Agency: Department of Defense: Office of the Secretary of Defense: Office of the Under Secretary of Defense for Acquisition, Technology, and Logistics: Office of the Assistant Secretary of Defense for Energy, Installations, and Environment
    Status: Open

    Comments: In commenting on this report, DOD did not concur with our recommendation. DOD agreed that many components in the GAO Cost Estimating and Assessment Guide are broadly applicable in the decision process leading up to a military construction budget request. However, DOD further stated that once military construction funds are authorized and appropriated by Congress, the department transitions to a project management mode, and it would be a waste of resources to continue to generate cost estimates once they have transitioned to managing project execution using actual cost data. However, as we note in the report, DOD guidance for estimating construction costs, DOD?s Unified Facilities Criteria 3-740-05, states that in the MILCON program, construction cost estimates are prepared throughout the planning, design, and construction phases of a construction project to account for the refinement of the project?s design and requirements. The final estimate should document the department?s assessment of the program's most probable cost and ensure that enough funds are available to execute it. As of October 2016, the military construction funds had not been authorized by Congress for the third phase of the JIAC construction project. According to DOD officials, construction is not scheduled to begin until fall of 2017, and the contract has not yet been awarded. Further, the GAO Cost Estimating and Assessment Guide states that regardless of whether changes to the program result from a major contract modification or an overtarget budget, the cost estimate should be regularly updated to reflect all changes. This is also a requirement outlined in OMB?s Capital Programming Guide. The purpose of updating the cost estimate is to check its accuracy, defend the estimate over time, and archive cost and technical data for use in future estimates. After the internal agency and congressional budgets are prepared and submitted, it is imperative that cost estimators continue to monitor the program to determine whether the preliminary information and assumptions remain relevant and accurate. Keeping the estimate updated gives decision makers accurate information for assessing alternative decisions. Cost estimates must also be updated whenever requirements change, and the results should be reconciled and recorded against the old estimate baseline. Therefore, we continue to believe that DOD?s implementation of our recommendation to update future JIAC cost estimates using the best practices identified in the GAO Cost Estimating and Assessment Guide would assist in ensuring that decision makers have complete and reliable information about costs associated with the JIAC consolidation and as the third phase of the JIAC project is authorized. Implementing our recommendation would also ensure that DOD develops a reliable historical record for the cost of the JIAC that can be used to estimate other similar projects in the future. As of June 2017, the agency had not taken any action to implement this recommendation.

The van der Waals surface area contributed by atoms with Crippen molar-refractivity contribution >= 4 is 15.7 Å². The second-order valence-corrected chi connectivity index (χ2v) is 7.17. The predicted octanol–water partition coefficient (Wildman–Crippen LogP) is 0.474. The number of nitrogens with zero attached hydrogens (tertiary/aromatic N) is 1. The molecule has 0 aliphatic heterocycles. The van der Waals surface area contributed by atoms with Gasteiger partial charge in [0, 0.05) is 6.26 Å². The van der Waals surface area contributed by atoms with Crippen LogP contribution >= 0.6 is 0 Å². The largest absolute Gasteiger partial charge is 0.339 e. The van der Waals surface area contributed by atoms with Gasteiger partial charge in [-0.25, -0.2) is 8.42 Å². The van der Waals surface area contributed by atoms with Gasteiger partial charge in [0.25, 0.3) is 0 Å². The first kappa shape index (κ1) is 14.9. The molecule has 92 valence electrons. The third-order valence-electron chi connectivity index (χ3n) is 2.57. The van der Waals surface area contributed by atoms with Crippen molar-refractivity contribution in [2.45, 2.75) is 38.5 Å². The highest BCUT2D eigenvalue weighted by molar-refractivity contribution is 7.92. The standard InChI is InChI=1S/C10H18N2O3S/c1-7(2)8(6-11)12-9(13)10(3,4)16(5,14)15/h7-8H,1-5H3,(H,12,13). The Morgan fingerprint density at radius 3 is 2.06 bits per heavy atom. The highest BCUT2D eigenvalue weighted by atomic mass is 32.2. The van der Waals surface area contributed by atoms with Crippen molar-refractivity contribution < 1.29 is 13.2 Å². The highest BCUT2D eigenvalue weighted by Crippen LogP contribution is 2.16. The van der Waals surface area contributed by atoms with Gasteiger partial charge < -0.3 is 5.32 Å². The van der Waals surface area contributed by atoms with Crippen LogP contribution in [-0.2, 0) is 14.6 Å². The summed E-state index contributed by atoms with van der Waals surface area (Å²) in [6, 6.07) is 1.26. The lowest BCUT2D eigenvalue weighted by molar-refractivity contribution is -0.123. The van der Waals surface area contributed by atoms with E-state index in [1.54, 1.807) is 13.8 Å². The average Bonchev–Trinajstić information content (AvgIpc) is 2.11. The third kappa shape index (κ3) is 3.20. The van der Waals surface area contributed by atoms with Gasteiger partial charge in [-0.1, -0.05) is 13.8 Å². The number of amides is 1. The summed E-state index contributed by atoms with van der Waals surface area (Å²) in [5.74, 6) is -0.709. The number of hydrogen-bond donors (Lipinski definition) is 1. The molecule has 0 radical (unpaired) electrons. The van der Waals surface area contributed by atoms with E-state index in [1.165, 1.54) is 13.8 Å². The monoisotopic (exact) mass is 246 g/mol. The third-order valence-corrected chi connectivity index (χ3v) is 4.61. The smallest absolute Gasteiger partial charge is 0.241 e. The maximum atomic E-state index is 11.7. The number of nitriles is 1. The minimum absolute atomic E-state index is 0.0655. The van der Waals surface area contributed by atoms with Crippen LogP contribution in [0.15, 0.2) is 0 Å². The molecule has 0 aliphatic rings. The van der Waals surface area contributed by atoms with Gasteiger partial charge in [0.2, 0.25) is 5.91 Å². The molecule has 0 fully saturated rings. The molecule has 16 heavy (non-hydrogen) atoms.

Director: Joseph W. Kirschbaum
    Phone: (202) 512-9971

    4 open recommendations
    Recommendation: To enhance DOD's efforts to better integrate and improve intelligence support to major defense acquisition programs, and to better enable personnel to provide intelligence inputs to their portfolios of acquisition programs, the Secretary of Defense should direct--as appropriate--the Under Secretary of Defense for Acquisition, Technology, and Logistics; the Under Secretary of Defense for Intelligence; and/or the Secretaries of the military departments, in coordination with one another, to establish certifications that include having these personnel complete required training.

    Agency: Department of Defense
    Status: Open

    Comments: DOD agreed with the recommendation. Once DOD has provided information on actions to address the recommendation we will update the status.